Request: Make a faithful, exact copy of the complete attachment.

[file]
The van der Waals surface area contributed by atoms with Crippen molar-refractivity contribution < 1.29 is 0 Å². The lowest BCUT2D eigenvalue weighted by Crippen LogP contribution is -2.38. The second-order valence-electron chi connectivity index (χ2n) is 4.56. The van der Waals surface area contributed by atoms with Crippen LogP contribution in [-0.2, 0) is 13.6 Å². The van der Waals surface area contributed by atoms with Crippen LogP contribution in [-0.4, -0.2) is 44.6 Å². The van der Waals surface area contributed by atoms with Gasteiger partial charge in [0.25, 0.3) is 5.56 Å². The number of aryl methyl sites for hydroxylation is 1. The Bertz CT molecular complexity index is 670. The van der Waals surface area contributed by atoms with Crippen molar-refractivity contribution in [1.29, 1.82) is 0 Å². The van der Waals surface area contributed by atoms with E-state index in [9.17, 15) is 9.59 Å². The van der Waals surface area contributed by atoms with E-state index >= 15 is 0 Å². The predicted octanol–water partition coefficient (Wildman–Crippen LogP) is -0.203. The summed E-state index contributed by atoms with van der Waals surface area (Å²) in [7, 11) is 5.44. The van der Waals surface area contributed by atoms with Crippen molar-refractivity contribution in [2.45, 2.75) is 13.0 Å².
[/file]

The van der Waals surface area contributed by atoms with Crippen molar-refractivity contribution < 1.29 is 0 Å². The lowest BCUT2D eigenvalue weighted by Crippen LogP contribution is -2.38. The second-order valence-electron chi connectivity index (χ2n) is 4.56. The van der Waals surface area contributed by atoms with Crippen LogP contribution in [-0.2, 0) is 13.6 Å². The van der Waals surface area contributed by atoms with Crippen LogP contribution in [-0.4, -0.2) is 44.6 Å². The van der Waals surface area contributed by atoms with Gasteiger partial charge in [0.25, 0.3) is 5.56 Å². The number of aryl methyl sites for hydroxylation is 1. The Bertz CT molecular complexity index is 670. The van der Waals surface area contributed by atoms with Crippen molar-refractivity contribution in [1.29, 1.82) is 0 Å². The van der Waals surface area contributed by atoms with E-state index in [9.17, 15) is 9.59 Å². The van der Waals surface area contributed by atoms with E-state index >= 15 is 0 Å². The predicted octanol–water partition coefficient (Wildman–Crippen LogP) is -0.203. The summed E-state index contributed by atoms with van der Waals surface area (Å²) in [7, 11) is 5.44. The van der Waals surface area contributed by atoms with Crippen molar-refractivity contribution in [2.45, 2.75) is 13.0 Å².